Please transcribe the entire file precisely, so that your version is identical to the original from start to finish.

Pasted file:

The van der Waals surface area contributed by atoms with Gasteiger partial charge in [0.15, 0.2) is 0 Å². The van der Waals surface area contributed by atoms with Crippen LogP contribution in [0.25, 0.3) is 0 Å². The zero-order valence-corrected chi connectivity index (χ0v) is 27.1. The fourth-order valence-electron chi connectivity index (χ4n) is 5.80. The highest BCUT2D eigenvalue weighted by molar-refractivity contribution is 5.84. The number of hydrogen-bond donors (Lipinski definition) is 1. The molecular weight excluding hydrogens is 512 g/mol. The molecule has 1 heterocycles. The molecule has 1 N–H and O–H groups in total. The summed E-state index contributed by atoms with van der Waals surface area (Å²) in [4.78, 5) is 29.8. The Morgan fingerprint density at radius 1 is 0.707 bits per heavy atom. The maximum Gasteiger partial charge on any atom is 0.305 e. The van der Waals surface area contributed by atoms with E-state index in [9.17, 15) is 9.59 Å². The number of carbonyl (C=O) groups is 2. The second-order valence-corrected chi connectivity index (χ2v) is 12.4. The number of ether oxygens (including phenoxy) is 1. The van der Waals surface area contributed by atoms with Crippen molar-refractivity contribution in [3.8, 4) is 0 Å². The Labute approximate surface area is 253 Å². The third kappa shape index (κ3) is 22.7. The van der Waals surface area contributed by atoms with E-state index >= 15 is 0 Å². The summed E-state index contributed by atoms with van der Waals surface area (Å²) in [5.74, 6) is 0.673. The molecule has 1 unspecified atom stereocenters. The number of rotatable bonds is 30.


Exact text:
The van der Waals surface area contributed by atoms with Gasteiger partial charge in [0.15, 0.2) is 0 Å². The van der Waals surface area contributed by atoms with Crippen LogP contribution in [0.25, 0.3) is 0 Å². The zero-order valence-corrected chi connectivity index (χ0v) is 27.1. The fourth-order valence-electron chi connectivity index (χ4n) is 5.80. The highest BCUT2D eigenvalue weighted by molar-refractivity contribution is 5.84. The number of hydrogen-bond donors (Lipinski definition) is 1. The molecular weight excluding hydrogens is 512 g/mol. The molecule has 1 heterocycles. The molecule has 1 N–H and O–H groups in total. The summed E-state index contributed by atoms with van der Waals surface area (Å²) in [4.78, 5) is 29.8. The Morgan fingerprint density at radius 1 is 0.707 bits per heavy atom. The maximum Gasteiger partial charge on any atom is 0.305 e. The van der Waals surface area contributed by atoms with E-state index in [9.17, 15) is 9.59 Å². The number of carbonyl (C=O) groups is 2. The second-order valence-corrected chi connectivity index (χ2v) is 12.4. The number of ether oxygens (including phenoxy) is 1. The van der Waals surface area contributed by atoms with Crippen molar-refractivity contribution in [3.8, 4) is 0 Å². The Labute approximate surface area is 253 Å². The third kappa shape index (κ3) is 22.7. The van der Waals surface area contributed by atoms with E-state index >= 15 is 0 Å². The summed E-state index contributed by atoms with van der Waals surface area (Å²) in [5.74, 6) is 0.673. The molecule has 1 unspecified atom stereocenters. The number of rotatable bonds is 30.